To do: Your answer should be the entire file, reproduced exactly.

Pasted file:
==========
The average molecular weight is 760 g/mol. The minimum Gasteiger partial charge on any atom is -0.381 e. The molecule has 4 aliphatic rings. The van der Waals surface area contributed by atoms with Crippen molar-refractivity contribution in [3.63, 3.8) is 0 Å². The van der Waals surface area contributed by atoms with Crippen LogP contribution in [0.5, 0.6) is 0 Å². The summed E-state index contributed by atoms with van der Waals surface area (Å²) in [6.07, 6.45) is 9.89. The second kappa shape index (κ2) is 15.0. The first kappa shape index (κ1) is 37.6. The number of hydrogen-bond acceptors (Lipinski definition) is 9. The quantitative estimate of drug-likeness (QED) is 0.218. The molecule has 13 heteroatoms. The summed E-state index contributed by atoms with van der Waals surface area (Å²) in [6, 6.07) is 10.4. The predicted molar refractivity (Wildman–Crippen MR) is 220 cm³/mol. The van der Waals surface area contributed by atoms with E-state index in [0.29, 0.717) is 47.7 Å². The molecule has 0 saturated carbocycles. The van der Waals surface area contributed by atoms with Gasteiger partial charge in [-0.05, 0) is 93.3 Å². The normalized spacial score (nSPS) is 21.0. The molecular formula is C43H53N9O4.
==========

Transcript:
The average molecular weight is 760 g/mol. The minimum Gasteiger partial charge on any atom is -0.381 e. The molecule has 4 aliphatic rings. The van der Waals surface area contributed by atoms with Crippen molar-refractivity contribution in [3.63, 3.8) is 0 Å². The van der Waals surface area contributed by atoms with Crippen LogP contribution in [0.5, 0.6) is 0 Å². The summed E-state index contributed by atoms with van der Waals surface area (Å²) in [6.07, 6.45) is 9.89. The second kappa shape index (κ2) is 15.0. The first kappa shape index (κ1) is 37.6. The number of hydrogen-bond acceptors (Lipinski definition) is 9. The quantitative estimate of drug-likeness (QED) is 0.218. The molecule has 13 heteroatoms. The summed E-state index contributed by atoms with van der Waals surface area (Å²) in [6, 6.07) is 10.4. The predicted molar refractivity (Wildman–Crippen MR) is 220 cm³/mol. The van der Waals surface area contributed by atoms with E-state index in [0.29, 0.717) is 47.7 Å². The molecule has 0 saturated carbocycles. The van der Waals surface area contributed by atoms with Gasteiger partial charge in [-0.05, 0) is 93.3 Å². The normalized spacial score (nSPS) is 21.0. The molecular formula is C43H53N9O4.